nerships intended to support the construction of the NSDI be allowed to focus on that goal. The federal government has many other goals and objectives for its geospatial data activities besides the promotion of the NSDI. Geospatial data are used for many purposes, and their use supports many goals. As a result, there is some danger that programs designed to promote the NSDI may become convolved with other programs, be diverted to serve other needs, or expected to serve too many different purposes. At the same time, it must be recognized that many projects and programs depend on accurate and current spatial data and the cost of creating and maintaining the data is a legitimate cost item (OMB, 2000; see Box 3).
BOX 3 NSDI and the Office of Management and Budget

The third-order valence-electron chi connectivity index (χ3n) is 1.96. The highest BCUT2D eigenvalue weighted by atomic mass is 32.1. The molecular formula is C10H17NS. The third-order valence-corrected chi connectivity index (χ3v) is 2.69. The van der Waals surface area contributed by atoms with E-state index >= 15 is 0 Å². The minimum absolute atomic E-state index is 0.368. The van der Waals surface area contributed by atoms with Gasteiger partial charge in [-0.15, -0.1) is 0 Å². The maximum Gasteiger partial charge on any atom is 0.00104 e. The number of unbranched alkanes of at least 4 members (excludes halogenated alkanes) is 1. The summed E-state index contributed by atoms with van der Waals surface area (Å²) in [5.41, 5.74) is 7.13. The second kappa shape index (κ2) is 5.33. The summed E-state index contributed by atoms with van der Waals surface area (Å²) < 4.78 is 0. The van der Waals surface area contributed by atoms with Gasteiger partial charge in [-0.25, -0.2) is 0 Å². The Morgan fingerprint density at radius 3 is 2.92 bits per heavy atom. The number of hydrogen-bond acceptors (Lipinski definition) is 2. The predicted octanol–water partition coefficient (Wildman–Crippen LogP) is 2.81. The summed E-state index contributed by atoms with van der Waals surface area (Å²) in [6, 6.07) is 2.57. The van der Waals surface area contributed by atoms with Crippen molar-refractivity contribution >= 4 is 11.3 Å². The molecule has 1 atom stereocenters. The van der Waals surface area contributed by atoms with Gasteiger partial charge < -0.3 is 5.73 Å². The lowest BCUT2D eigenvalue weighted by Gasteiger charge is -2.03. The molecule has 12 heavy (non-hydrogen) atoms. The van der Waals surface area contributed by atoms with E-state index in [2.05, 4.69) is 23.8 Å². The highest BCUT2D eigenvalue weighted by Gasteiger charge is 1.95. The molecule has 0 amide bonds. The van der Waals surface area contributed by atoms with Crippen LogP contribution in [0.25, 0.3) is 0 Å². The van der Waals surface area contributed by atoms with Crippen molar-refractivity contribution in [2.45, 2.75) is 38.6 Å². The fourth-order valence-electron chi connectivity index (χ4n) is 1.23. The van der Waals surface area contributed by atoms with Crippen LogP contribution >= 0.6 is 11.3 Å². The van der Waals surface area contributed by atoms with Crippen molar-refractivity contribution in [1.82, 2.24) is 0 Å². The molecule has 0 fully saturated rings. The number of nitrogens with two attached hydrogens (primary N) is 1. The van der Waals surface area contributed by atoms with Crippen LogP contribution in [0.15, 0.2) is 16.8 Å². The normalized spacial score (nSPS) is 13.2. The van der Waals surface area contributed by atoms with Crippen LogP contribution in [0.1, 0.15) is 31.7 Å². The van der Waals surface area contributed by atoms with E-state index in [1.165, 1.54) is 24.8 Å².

It must be recognized that the activities of the FGDC partnership programs were not designed to be a panacea for solving all problems associated with sharing spatial data. Successful models rely on a combination of organization and financial resources. Over the past two years, the Office of Management and Budget has taken a keen interest in NSDI issues. In July of 2000 it held a GeoSpatial Information Roundtable with the objective of identifying the financial and institutional barriers that impede development of the NSDI. This meeting was attended by 110 senior representatives from various sectors. This gathering recognized the importance of the NSDI to E-Government and E-Business, and highlighted FGDC’s role in its stewardship. While the OMB objectives in this sphere parallel those of the FGDC, a report Collecting Information in the Information Age (OMB, 2000) argued for a new paradigm that would build the NSDI from the “bottom up”. The report recognizes the importance of scale, and notes that “State, local and tribal entities will build much of the NSDI… The challenge for the Federal government is to leverage this investment, coordinate efforts, and help state and local governments and the private sector make the data available regionally and nationally” (OMB 2000). The OMB report also recognized that “By itself, FGDC’s resources are insufficient to steward the building of ‘natural clusters’ of partners.” The participants in the roundtable developed a set of recommendations that emphasized many of the same issues that